return mystery(n -1) + mystery(n - 2);
}
```

a and b are both false

a is false and b is true

a is true and b is false

- I only
- This is true because !false && !false becomes true && true
- II only
- If either a or b (or both a AND b) is true whole expression becomes false
- III only
- If either a or b (or both a AND b) is true whole expression becomes false
- II and III only
- If either a or b (or both a AND b) is true whole expression becomes false
- I, II, and III
- If either a or b (or both a AND b) is true whole expression becomes false

14-6-7: Suppose `a and b`

are `boolean`

variables. The expression below

`!a && !b`

…will evaluate to `false`

whenever

- 1 6
- condition (y % x ==1) never true. Trace it out https://tinyurl.com/AP19-Q12
- 7 12
- condition (y % x ==1) never true. Trace it out https://tinyurl.com/AP19-Q12
- -3 12
- condition (y % x ==1) never true. Trace it out https://tinyurl.com/AP19-Q12
- 4 12
- condition (y % x ==1) never true
- -3 6
- condition (y % x ==1) never true. Trace it out https://tinyurl.com/AP19-Q12

14-6-8: Consider the following code segment. What will be the output after execution of this code segment?

```
int x = 10, y = 0;
while(x > 5){
y = 3;
while(y < x){
y *= 2;
if( y % x == 1)
y += x;
}
x -= 3
}
System.out.println(x + " " + y);
```

- -5
- the %, *, and / all have the same precedence
- 0
- the %, *, and / all have the same precedence
- 13
- the %, *, and / all have the same precedence
- -1
- the %, *, and / all have the same precedence
- 12
- the %, *, and / all have the same precedence

14-6-9: What value is stored in `result`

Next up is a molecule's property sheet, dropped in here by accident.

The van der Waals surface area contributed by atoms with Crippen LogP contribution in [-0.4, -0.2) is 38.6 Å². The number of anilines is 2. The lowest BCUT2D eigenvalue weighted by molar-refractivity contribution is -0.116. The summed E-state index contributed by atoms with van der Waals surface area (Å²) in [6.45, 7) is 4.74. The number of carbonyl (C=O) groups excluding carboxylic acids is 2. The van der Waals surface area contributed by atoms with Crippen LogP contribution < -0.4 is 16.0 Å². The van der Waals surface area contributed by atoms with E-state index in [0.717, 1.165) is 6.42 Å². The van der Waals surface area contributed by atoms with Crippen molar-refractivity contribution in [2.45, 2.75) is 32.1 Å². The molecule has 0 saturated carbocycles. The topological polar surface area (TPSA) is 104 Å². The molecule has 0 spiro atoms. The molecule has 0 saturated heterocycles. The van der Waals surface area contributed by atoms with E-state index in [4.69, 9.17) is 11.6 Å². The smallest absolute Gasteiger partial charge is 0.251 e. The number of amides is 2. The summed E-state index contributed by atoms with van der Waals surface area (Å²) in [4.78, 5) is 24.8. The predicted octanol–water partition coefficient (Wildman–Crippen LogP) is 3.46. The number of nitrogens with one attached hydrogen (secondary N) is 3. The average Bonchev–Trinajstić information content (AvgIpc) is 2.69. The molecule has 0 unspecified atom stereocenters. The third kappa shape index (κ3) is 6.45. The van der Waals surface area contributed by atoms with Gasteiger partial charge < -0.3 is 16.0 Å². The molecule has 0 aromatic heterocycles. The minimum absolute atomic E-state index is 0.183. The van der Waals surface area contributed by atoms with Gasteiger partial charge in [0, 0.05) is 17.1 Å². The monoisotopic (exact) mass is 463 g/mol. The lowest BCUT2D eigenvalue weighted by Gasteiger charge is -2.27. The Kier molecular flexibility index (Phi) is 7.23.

if:

```
int result = 13 - 3 * 6 / 4 % 3
```

- 0
- k > 2 so will print out "SMALL"
- 1
- k can be greater than 3
- k -1
- max of k-1 iterations (end - start + 1 is k - 2 + 1)
- k -2
- it is <= k so inclusive of k
- k
- max of k -1 iterations

14-6-10: Consider the folllowing code segment. Assume `k`

is some positive integer greater than 2. How many times will “SMALL” be printed?

```
for(int i = 2; i <= k; i++)
{
if(arr[i] < someValue)
System.out.print("SMALL");
}
```

- It prints string str
- Prints out the leftmost character at the start of the recursive call. Then always trims off the left most character, but substring(x) with single parameter x gives the remaining string from index x until the end. See https://tinyurl.com/AP19-Q17
- It prints string str in reverse order
- substring(0,1) prints leftmost char not the rightmost char
- It prints only the first two characters of string str
- there is a recursive call of a substring at each iteration
- It prints only the first two characters of string str
- goes until s.length > 0
- It prints only the last character of string str
- goes until s.length > 0 and there are recursive calculates

14-6-11: Which best describes what the `printSomething`

method below does?

```
public void printSomething(String str)
{
if(str.length() > 0)
{
System.out.print(str.substring(0,1));
printSomething(str.substring(1));
}
}
```

- 9
- Second for loop goes until colum <= row index
- 15
- Second for loop goes until colum <= row index
- 19
- Second for loop goes until colum <= row index
- 21
- adds the lower half of the matrix
- 31
- Second for loop goes until colum <= row index

14-6-12: A square matrix is declared as

`int[][] mat = new int [SIZE][SIZE]`

where `SIZE`

is an appropriate integer constant. Consider the code below.

If mat is initialized to be:

```
2 6 3
4 5 1
7 1 2
```

What value will be returned by a call to `sum(mat)`

?

```
public static int sum(int[][] mat)
{
int total = 0;
for(int r = 0; r < mat.length; r++)
{
for(int c = 0; c <= r; c++)
{
total += mat[r][c];
}
}
return total;
}
```

- Find the smallest element in arr and swap it into arr[0]
- This is for selection sort
- Compare arr[0] with arr[1] and, if necessary, shift and replace elements such that arr[0] is less than arr[1]
- This is for bubble sort
- Compare arr[0] with the middle element of arr, arr[mid] , and if arr[0] is less than arr[mid] , swap these elements
- Merge sort deals with cutting sets into halves and repeating this process